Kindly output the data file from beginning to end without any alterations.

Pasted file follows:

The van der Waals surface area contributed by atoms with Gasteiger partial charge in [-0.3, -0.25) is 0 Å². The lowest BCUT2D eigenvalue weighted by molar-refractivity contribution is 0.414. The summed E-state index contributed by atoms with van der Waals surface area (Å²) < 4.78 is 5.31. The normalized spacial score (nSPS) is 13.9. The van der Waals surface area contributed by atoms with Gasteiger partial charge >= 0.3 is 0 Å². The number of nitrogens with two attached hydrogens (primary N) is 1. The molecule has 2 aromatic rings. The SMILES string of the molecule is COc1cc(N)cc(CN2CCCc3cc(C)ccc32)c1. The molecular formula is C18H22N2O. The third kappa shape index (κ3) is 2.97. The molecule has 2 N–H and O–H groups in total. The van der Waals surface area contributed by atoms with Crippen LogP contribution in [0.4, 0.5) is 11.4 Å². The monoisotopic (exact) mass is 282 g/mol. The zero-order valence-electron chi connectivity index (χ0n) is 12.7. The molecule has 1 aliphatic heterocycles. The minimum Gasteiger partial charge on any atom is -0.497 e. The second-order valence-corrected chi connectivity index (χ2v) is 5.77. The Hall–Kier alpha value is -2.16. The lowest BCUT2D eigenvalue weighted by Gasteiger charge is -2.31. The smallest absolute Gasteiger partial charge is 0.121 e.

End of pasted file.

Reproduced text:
The van der Waals surface area contributed by atoms with Gasteiger partial charge in [-0.3, -0.25) is 0 Å². The lowest BCUT2D eigenvalue weighted by molar-refractivity contribution is 0.414. The summed E-state index contributed by atoms with van der Waals surface area (Å²) < 4.78 is 5.31. The normalized spacial score (nSPS) is 13.9. The van der Waals surface area contributed by atoms with Gasteiger partial charge >= 0.3 is 0 Å². The number of nitrogens with two attached hydrogens (primary N) is 1. The molecule has 2 aromatic rings. The SMILES string of the molecule is COc1cc(N)cc(CN2CCCc3cc(C)ccc32)c1. The molecular formula is C18H22N2O. The third kappa shape index (κ3) is 2.97. The molecule has 2 N–H and O–H groups in total. The van der Waals surface area contributed by atoms with Crippen LogP contribution in [0.4, 0.5) is 11.4 Å². The monoisotopic (exact) mass is 282 g/mol. The zero-order valence-electron chi connectivity index (χ0n) is 12.7. The molecule has 1 aliphatic heterocycles. The minimum Gasteiger partial charge on any atom is -0.497 e. The second-order valence-corrected chi connectivity index (χ2v) is 5.77. The Hall–Kier alpha value is -2.16. The lowest BCUT2D eigenvalue weighted by Gasteiger charge is -2.31. The smallest absolute Gasteiger partial charge is 0.121 e.